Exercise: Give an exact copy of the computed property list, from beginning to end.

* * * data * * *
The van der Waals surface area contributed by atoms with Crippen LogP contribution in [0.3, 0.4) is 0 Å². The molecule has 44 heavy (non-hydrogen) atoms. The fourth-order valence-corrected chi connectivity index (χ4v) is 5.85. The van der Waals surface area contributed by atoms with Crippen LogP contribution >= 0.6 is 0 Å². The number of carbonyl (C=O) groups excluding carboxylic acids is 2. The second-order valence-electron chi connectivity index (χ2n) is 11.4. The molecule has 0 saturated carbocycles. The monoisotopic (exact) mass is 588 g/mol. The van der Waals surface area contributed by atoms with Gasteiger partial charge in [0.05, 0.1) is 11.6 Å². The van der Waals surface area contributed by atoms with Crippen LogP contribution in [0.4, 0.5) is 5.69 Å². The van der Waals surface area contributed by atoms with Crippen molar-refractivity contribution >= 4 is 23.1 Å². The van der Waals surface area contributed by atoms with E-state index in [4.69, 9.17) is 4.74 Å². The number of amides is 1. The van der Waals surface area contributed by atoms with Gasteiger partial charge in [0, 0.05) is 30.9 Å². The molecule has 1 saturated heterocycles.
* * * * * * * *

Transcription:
The van der Waals surface area contributed by atoms with Crippen LogP contribution in [0.3, 0.4) is 0 Å². The molecule has 44 heavy (non-hydrogen) atoms. The fourth-order valence-corrected chi connectivity index (χ4v) is 5.85. The van der Waals surface area contributed by atoms with Crippen LogP contribution >= 0.6 is 0 Å². The number of carbonyl (C=O) groups excluding carboxylic acids is 2. The second-order valence-electron chi connectivity index (χ2n) is 11.4. The molecule has 0 saturated carbocycles. The monoisotopic (exact) mass is 588 g/mol. The van der Waals surface area contributed by atoms with Gasteiger partial charge in [0.05, 0.1) is 11.6 Å². The van der Waals surface area contributed by atoms with Crippen LogP contribution in [0.4, 0.5) is 5.69 Å². The van der Waals surface area contributed by atoms with Crippen molar-refractivity contribution >= 4 is 23.1 Å². The van der Waals surface area contributed by atoms with E-state index in [4.69, 9.17) is 4.74 Å². The number of amides is 1. The van der Waals surface area contributed by atoms with Gasteiger partial charge in [0, 0.05) is 30.9 Å². The molecule has 1 saturated heterocycles.